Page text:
Data: Rise in Attacks on Christians in India, Up Four Times in 11 Years (2012-2022) ( The Wire )

There have been 525 attacks against Christians in India just in the first eight months of 2023. This year will likely cross the violent record set in 2022, and in 2021 before that.

By Jahnavi Sen / The Wire

New Delhi: On Thursday, September 7, the United Christian Forum (UCF) – a civil society organisation focused on Christian issues, based in Delhi – released a stunning statistic: there have been 525 attacks against Christians in India just in the first eight months of 2023.

If this trend were to continue, this would prove to be one of the most violent and difficult years the Christian community in India has ever seen, breaking the recent record set by 2022, and 2021 before that. Vigilante violence against Muslims and Dalits has been accompanied by a sharp rise in attacks against Christians in India in recent years, often managing to escape the headlines.

The numbers for this year are likely to be particularly high, given the violence in Manipur – where hundreds of churches have been destroyed in the last four months. A petition in the Supreme Court puts the figure of places of worship destroyed at 642. The Archbishop of Imphal in June said 249 churches were destroyed in just 36 hours. The UCF data does not include incidents from Manipur.

“All these incidents of violence are by mob violence led by so called vigilante groups of particular faith who are allegedly receiving support from people in power,” the UCF said in a press release.

According to the 2011 Census, Christians make up about 2.3% of India’s population.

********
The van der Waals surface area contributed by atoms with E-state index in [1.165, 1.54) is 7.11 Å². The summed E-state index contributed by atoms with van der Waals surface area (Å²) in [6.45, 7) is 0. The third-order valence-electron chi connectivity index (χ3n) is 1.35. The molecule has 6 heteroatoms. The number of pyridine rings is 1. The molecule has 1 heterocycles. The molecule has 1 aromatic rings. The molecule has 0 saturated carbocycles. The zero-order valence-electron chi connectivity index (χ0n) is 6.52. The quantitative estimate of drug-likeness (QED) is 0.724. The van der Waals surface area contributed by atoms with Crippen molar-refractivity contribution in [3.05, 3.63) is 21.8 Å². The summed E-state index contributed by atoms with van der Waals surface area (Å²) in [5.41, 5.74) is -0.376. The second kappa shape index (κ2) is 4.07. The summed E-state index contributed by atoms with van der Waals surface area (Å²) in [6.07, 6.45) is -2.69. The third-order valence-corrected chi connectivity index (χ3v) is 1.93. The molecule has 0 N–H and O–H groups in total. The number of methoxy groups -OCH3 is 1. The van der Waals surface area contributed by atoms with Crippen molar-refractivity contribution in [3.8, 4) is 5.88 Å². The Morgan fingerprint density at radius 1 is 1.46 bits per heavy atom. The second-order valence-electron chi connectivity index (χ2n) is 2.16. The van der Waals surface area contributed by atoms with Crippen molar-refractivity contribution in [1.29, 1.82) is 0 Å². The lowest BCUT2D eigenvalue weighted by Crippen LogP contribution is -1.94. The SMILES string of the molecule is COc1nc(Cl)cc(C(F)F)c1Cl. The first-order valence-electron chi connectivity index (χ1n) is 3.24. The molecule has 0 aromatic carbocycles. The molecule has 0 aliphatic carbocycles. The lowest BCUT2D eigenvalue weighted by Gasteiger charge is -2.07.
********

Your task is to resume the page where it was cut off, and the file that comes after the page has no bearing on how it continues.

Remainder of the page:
The Evangelical Fellowship of India, which was founded in 1951, describes itself as an alliance of evangelical Christians in the country. “Its membership includes over 54 protestant denominations and related congregations (over 65,000 Churches), over 200 Church related mission agencies and organizations and thousands of individual members,” the organisation said in a 2018 report. Over the years, EFI has been collecting data from across the country on attacks faced by Christian community – in the form of violence, attacks on churches or prayers meetings, harassment of those following their faith, ostracisation and limiting access to community resources, and false allegations, particularly those pertaining to ‘forced conversions’.

The National Crime Records Bureau does not collect disaggregated data on attacks against Christians. NCRB data also makes the heavily contested claim that riots have declined in India and the situation is more peaceful in recent years.

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